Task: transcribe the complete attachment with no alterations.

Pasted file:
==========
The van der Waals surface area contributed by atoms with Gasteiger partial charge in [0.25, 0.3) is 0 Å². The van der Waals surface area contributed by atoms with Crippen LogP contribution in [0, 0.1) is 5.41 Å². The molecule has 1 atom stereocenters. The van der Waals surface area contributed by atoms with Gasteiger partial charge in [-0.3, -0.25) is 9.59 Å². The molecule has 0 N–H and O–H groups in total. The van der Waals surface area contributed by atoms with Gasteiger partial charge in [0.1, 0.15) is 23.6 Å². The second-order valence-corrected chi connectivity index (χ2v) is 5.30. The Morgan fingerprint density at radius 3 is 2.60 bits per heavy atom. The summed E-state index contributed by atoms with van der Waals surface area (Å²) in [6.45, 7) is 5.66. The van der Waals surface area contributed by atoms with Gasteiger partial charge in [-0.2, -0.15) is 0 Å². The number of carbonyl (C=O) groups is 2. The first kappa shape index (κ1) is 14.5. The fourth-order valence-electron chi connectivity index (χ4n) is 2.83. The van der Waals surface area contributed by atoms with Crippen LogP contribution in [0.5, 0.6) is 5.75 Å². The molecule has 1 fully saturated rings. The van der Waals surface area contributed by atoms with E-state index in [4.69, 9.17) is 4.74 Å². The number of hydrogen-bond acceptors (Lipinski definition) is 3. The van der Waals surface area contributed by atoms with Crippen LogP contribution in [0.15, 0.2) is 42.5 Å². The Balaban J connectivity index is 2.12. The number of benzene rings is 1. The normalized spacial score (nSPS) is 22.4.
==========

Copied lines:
The van der Waals surface area contributed by atoms with Gasteiger partial charge in [0.25, 0.3) is 0 Å². The van der Waals surface area contributed by atoms with Crippen LogP contribution in [0, 0.1) is 5.41 Å². The molecule has 1 atom stereocenters. The van der Waals surface area contributed by atoms with Gasteiger partial charge in [-0.3, -0.25) is 9.59 Å². The molecule has 0 N–H and O–H groups in total. The van der Waals surface area contributed by atoms with Gasteiger partial charge in [0.1, 0.15) is 23.6 Å². The second-order valence-corrected chi connectivity index (χ2v) is 5.30. The Morgan fingerprint density at radius 3 is 2.60 bits per heavy atom. The summed E-state index contributed by atoms with van der Waals surface area (Å²) in [6.45, 7) is 5.66. The van der Waals surface area contributed by atoms with Gasteiger partial charge in [-0.2, -0.15) is 0 Å². The number of carbonyl (C=O) groups is 2. The first kappa shape index (κ1) is 14.5. The fourth-order valence-electron chi connectivity index (χ4n) is 2.83. The van der Waals surface area contributed by atoms with Crippen LogP contribution in [0.5, 0.6) is 5.75 Å². The molecule has 1 fully saturated rings. The van der Waals surface area contributed by atoms with E-state index in [4.69, 9.17) is 4.74 Å². The number of hydrogen-bond acceptors (Lipinski definition) is 3. The van der Waals surface area contributed by atoms with Crippen LogP contribution in [0.15, 0.2) is 42.5 Å². The Balaban J connectivity index is 2.12. The number of benzene rings is 1. The normalized spacial score (nSPS) is 22.4.